As a result, we see a good amount of anaemic stuff lingering around and an otherwise unnecessary amount of modules.

From a technical perspective, it is sufficient to have the codebase partitioned into modules according to the deployment targets and the shared stuff. Since a typical application only has a limited set of deployment targets, such as CLIs or web services, the number of modules required is usually low.

In defence of those extra modules, we hear arguments like: "We can reuse the business logic elsewhere in the future." or "We can swap out our persistence layer if required! How cool is that?!".

In my opinion, these are just weak attempts defending hopeless cases of YAGNI. I consider these extra modules (per layer) as physical namespaces and completely pointless.

In contrast, feature slices stand in the way of these common malpractices due to their intrinsic nature being vertical spikes penetrating all layers.

Each slice can start simple and evolve only to the necessary degree of complexity. Why not letting a WebAPI controller action talk to a repository directly if there is absolutely no logic in between?

Superfluous modules naturally feel out of place in feature sliced codebases. Their uselessness should become evident to the strongest advocate of physical namespacing. Of course, unless someone suggests having a module per slice 😱.

 

Conclusion

The choice between a layered and a vertically sliced codebase significantly impacts its maintainability and developer productivity.

Even though it is not always immediately apparent what positive effects feature sliced codebases bring to the table, we should not dismiss this structuring approach lightly.

Compared to layering, I find feature sliced codebases:

  • are more accessible - what is where? - emphasize the what over the how
  • contain fewer bloat - start simple, complexity evolves as required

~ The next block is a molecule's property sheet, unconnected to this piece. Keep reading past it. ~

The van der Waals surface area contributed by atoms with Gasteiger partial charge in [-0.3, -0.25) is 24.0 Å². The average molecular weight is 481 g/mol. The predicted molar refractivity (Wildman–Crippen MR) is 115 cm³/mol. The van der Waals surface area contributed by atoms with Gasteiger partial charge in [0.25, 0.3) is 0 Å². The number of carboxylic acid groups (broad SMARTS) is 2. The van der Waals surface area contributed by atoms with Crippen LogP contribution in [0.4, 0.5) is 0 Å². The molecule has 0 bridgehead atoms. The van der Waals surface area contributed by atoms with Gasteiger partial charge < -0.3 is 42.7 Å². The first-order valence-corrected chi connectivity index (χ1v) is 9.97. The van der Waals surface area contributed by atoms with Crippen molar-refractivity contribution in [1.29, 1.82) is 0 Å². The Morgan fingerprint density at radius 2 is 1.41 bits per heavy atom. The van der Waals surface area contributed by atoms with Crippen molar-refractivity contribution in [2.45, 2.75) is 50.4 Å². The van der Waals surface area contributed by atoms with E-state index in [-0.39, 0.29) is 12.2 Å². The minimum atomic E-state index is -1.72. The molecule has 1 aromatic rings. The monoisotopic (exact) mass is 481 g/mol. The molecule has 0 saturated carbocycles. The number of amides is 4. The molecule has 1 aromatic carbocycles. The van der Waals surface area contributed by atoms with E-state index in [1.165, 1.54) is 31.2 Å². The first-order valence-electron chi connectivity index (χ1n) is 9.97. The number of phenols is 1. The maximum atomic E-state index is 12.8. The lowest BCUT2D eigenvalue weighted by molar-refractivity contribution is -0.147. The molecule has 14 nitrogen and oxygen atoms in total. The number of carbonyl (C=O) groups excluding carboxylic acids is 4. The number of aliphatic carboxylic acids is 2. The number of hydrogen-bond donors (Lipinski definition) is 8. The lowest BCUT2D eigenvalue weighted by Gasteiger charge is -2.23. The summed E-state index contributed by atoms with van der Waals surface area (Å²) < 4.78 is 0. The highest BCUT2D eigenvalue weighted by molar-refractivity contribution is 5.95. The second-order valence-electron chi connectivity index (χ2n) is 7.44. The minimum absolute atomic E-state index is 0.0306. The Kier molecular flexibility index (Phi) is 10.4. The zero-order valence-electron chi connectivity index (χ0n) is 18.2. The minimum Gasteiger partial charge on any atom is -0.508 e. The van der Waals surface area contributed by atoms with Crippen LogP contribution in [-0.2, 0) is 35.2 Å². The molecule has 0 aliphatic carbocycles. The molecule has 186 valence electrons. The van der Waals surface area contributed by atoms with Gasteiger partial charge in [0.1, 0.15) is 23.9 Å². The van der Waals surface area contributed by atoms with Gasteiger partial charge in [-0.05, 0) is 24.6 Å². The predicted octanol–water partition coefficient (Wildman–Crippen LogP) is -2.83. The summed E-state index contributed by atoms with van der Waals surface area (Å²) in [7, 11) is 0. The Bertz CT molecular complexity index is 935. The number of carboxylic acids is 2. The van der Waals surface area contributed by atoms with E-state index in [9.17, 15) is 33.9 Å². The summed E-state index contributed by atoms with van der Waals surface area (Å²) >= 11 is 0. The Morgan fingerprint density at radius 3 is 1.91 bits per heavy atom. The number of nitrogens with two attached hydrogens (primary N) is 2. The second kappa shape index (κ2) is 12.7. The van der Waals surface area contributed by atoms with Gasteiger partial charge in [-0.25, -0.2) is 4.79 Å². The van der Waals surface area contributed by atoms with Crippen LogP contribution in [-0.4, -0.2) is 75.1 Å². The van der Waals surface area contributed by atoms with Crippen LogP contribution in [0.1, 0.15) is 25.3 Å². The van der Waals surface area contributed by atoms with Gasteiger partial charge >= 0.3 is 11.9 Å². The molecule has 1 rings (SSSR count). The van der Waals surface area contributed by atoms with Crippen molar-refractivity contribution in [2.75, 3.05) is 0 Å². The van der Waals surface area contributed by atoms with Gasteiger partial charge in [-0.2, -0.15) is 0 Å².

• are better to maintain
  • improve developer productivity
  • foster pragmatism
  • are more fun to work with 😀

That doesn't mean that feature slices are the silver bullet to all our problems. Reasonable design decisions, feature partitioning, and lots of discipline are nevertheless in great demand to make our projects succeed.

Thanks for reading this! I'm keen to hear about your experiences and opinions regarding codebase structuring.

Take care & happy coding!

 

Footnote 1

For reasons of simplicity, I use the term component synonymously for all sorts and levels of encapsulated logic: classes, functions and compounds of those.

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Footnote 2

The term module refers to a compile target here. In .NET, for example, those are called assemblies.

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Discussion (1)

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utg profile image
utg • Edited on

Dear Mr. Christochowitz

A colleague sent me a link to your article, which I read with interest.
I wasn't - until now - aware of the term 'feature slice'.
From my Java background I'm used to the term 'package by feature' which describes the same concept.
(see e.g. dev.to/rcosteira79/package-by-feat...).

And while I'm mostly in agreement with your article, I was kinda expecting something else.

Just in case you're not aware of it - there is a 'Vertical slice architecture' which embraces slices with low coupling and locality on an - maybe radical - architectural level.
See for example here: jimmybogard.com/vertical-slice-arc... (from the guy who wrote AutoMapper, none the less).
Giving every 'slice' maximum independence.

But this also complies with one of the more practical 'principles' of software development I came across:
Write code that is easy to delete, not easy to extend.

However, such 'sliced' approaches of course bring their own problems (e.g. enforce some invariant across the system or changing some truth in all relevant slices to keep consistent).
That is, how much 'common code' to put into such an setup.

Take care,
utg